, Volume 8, Issue 3, pp 120-125

Screening flexible sigmoidoscopy

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Objective: To measure patients’ expectations and attitudes about screening flexible sigmoidoscopy and their discomfort during the procedure, and to identify factors affecting compliance among patients scheduled for sigmoidoscopy.

Design: Patient survey at the time sigmoidoscopy was ordered and again one week after the procedure was performed.

Setting: An academic general internal medicine practice.

Patients: 105 consecutive patients scheduled for screening flexible sigmoidoscopy.

Main results: Seventy-five percent of patients (79/105) scheduled for sigmoidoscopy complied with the procedure. Compliance was higher among men and among patients who had family histories of colon cancer. Although many patients experienced moderate to extreme embarrassment (27%), discomfort (42%), and pain (31%), patients experienced less embarrassment (p=0.03) and pain (p=0.02) than they had expected. Patients aged 65 years and older were twice as likely as younger ones (52% versus 25%) to experience moderate to extreme pain (p=0.04). Only 1.4% of patients reported that they would probably not have the test again.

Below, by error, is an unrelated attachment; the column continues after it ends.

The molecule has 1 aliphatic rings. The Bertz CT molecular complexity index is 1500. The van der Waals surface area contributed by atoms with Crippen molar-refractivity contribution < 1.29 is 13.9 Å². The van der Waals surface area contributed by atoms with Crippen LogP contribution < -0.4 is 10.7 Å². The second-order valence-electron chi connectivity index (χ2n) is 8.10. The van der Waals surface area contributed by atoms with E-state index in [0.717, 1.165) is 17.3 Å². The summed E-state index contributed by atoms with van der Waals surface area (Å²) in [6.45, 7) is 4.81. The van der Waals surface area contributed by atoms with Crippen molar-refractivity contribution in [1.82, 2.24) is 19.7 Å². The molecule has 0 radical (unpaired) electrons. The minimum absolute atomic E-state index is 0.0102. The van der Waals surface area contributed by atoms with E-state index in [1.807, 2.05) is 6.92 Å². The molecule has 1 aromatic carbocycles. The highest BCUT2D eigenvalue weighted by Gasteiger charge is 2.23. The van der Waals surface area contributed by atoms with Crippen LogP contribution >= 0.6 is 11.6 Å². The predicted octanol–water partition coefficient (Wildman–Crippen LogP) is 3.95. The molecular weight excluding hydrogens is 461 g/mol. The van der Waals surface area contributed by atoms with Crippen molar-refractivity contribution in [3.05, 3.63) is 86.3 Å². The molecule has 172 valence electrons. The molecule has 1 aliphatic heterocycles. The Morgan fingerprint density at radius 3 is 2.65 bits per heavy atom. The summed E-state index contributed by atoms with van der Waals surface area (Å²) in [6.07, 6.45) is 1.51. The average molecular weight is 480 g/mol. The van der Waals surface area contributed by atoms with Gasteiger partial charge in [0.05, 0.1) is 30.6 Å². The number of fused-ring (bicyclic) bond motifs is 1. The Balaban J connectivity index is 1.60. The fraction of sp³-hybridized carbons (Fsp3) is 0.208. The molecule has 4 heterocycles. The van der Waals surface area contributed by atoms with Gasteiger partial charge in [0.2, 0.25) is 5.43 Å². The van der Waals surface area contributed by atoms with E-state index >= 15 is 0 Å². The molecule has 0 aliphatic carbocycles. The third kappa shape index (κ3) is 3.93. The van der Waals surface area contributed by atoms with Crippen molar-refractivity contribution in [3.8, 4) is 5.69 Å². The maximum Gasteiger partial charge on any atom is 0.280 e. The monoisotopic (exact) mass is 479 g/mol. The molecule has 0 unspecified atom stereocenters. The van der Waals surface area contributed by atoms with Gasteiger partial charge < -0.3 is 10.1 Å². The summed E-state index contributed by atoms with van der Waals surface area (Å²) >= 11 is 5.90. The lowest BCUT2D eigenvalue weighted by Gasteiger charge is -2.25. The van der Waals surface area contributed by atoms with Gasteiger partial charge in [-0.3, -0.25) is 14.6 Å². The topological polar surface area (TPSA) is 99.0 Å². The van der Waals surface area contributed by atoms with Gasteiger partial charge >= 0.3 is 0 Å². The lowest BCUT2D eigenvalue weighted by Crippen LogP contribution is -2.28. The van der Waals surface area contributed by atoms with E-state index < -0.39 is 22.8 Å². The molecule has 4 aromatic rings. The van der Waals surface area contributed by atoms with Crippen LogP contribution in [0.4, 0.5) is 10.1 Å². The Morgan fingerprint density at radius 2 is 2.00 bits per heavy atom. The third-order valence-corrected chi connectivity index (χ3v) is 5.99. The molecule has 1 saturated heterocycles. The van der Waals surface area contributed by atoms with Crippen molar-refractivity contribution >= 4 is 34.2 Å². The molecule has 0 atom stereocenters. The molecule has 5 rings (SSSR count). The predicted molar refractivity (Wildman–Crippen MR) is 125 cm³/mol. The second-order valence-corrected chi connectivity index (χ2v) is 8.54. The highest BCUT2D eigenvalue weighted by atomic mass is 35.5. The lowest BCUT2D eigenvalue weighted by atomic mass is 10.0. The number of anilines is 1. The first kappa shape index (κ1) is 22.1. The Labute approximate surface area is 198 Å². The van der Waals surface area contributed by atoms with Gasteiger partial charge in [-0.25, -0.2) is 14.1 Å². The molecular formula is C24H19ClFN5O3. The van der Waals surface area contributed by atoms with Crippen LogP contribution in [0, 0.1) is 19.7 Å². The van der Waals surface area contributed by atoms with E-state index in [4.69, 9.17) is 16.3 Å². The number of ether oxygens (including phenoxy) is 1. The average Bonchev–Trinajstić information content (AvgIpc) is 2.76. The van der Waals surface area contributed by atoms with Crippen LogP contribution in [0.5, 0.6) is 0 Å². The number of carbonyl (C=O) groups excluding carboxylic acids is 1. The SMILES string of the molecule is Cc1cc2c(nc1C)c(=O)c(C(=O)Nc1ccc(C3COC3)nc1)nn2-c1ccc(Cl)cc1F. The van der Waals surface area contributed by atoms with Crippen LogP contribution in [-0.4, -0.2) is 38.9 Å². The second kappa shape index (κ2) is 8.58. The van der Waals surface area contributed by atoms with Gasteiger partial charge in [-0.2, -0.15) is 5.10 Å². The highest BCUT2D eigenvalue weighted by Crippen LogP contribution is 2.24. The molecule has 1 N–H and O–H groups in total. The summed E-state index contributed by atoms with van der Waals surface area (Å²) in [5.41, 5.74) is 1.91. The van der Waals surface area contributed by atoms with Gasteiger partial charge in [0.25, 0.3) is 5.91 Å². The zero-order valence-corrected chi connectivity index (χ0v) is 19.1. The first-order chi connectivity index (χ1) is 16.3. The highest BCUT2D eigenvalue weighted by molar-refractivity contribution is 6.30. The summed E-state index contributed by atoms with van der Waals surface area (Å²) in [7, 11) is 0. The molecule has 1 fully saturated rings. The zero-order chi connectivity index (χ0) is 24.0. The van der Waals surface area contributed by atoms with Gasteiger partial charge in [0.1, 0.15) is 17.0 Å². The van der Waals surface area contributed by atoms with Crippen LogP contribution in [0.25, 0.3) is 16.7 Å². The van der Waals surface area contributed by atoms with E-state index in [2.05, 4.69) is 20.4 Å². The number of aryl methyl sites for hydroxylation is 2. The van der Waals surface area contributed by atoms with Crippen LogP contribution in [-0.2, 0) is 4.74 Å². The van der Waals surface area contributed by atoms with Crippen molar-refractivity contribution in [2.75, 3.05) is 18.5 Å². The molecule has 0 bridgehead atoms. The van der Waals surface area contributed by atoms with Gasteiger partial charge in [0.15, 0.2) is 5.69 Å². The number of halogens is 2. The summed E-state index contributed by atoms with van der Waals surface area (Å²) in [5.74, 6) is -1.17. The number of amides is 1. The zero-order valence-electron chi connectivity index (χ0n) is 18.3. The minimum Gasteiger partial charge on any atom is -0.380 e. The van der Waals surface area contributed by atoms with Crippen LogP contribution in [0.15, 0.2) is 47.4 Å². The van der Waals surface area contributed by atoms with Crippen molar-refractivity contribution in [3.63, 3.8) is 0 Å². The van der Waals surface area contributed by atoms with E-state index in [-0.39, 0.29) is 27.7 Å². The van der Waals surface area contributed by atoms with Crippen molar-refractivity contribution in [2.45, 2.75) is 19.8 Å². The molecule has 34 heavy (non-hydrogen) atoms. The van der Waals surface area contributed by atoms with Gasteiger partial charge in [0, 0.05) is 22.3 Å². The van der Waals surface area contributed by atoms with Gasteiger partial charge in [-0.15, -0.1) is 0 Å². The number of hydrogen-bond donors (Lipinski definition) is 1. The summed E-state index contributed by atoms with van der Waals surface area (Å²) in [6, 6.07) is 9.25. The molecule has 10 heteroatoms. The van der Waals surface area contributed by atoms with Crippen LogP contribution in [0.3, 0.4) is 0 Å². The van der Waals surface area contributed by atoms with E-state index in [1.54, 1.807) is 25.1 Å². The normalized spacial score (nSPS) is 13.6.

Conclusion: Although flexible sigmoidoscopy is an uncomfortable procedure for some patients, especially those aged 65 and older, in general it is not as bad as patients expect and most would have the test again. Therefore, rather than assuming sigmoidoscopy is too uncomfortable for all patients to tolerate as a screening test, clinicians should inform their patients about the potential benefits and risks of sigmoidoscopy and about what the patient can expect during the procedure, thus enabling the patient to make an informed decision about whether to undergo screening sigmoidoscopy.

Received from the Section of General Internal Medicine, Evans Department of Clinical Research and the Department of Medicine, University Hospital, Boston University Medical Center, Boston, Massachusetts. Dr. McCarthy is currently at the Division of General Internal Medicine, Center for Clinical Effectiveness, Department of Medicine, Henry Ford Hospital, Detroit, Michigan.
Presented at the annual meeting of the Society of General Internal Medicine, April 26–28, 1989, Arlington, Virginia.